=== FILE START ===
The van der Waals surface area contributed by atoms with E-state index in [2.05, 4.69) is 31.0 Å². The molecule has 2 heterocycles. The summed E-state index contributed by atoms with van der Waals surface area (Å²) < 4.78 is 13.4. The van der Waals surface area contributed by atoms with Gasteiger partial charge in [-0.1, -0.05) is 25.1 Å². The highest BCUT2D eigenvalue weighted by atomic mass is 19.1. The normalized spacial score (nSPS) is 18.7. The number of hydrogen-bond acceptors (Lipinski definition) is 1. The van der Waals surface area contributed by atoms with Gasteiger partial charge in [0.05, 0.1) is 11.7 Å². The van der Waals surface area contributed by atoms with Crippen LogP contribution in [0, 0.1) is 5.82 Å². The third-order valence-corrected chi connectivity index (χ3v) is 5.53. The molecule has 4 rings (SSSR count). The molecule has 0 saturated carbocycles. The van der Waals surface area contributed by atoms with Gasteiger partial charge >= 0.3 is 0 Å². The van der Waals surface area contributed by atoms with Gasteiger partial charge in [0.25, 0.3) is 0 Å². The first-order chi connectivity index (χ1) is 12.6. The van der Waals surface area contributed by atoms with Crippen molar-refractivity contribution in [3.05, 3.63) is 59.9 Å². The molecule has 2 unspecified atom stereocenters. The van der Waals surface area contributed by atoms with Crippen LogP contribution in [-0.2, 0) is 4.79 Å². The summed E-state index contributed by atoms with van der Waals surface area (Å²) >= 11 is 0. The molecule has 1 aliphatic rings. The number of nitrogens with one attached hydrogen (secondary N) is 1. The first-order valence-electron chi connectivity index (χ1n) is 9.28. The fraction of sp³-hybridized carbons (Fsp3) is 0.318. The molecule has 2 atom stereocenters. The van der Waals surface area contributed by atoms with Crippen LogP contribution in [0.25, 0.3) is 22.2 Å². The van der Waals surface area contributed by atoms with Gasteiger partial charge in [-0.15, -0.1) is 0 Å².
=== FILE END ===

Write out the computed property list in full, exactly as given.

The van der Waals surface area contributed by atoms with E-state index in [2.05, 4.69) is 31.0 Å². The molecule has 2 heterocycles. The summed E-state index contributed by atoms with van der Waals surface area (Å²) < 4.78 is 13.4. The van der Waals surface area contributed by atoms with Gasteiger partial charge in [-0.1, -0.05) is 25.1 Å². The highest BCUT2D eigenvalue weighted by atomic mass is 19.1. The normalized spacial score (nSPS) is 18.7. The number of hydrogen-bond acceptors (Lipinski definition) is 1. The van der Waals surface area contributed by atoms with Gasteiger partial charge in [0.05, 0.1) is 11.7 Å². The van der Waals surface area contributed by atoms with Crippen LogP contribution in [0, 0.1) is 5.82 Å². The third-order valence-corrected chi connectivity index (χ3v) is 5.53. The molecule has 4 rings (SSSR count). The molecule has 0 saturated carbocycles. The van der Waals surface area contributed by atoms with Gasteiger partial charge >= 0.3 is 0 Å². The van der Waals surface area contributed by atoms with Gasteiger partial charge in [0.25, 0.3) is 0 Å². The first-order chi connectivity index (χ1) is 12.6. The van der Waals surface area contributed by atoms with Crippen molar-refractivity contribution in [3.05, 3.63) is 59.9 Å². The molecule has 2 unspecified atom stereocenters. The van der Waals surface area contributed by atoms with Crippen LogP contribution in [-0.2, 0) is 4.79 Å². The summed E-state index contributed by atoms with van der Waals surface area (Å²) >= 11 is 0. The molecule has 1 aliphatic rings. The number of nitrogens with one attached hydrogen (secondary N) is 1. The first-order valence-electron chi connectivity index (χ1n) is 9.28. The fraction of sp³-hybridized carbons (Fsp3) is 0.318. The molecule has 2 atom stereocenters. The van der Waals surface area contributed by atoms with Crippen LogP contribution in [0.25, 0.3) is 22.2 Å². The van der Waals surface area contributed by atoms with Gasteiger partial charge in [-0.15, -0.1) is 0 Å².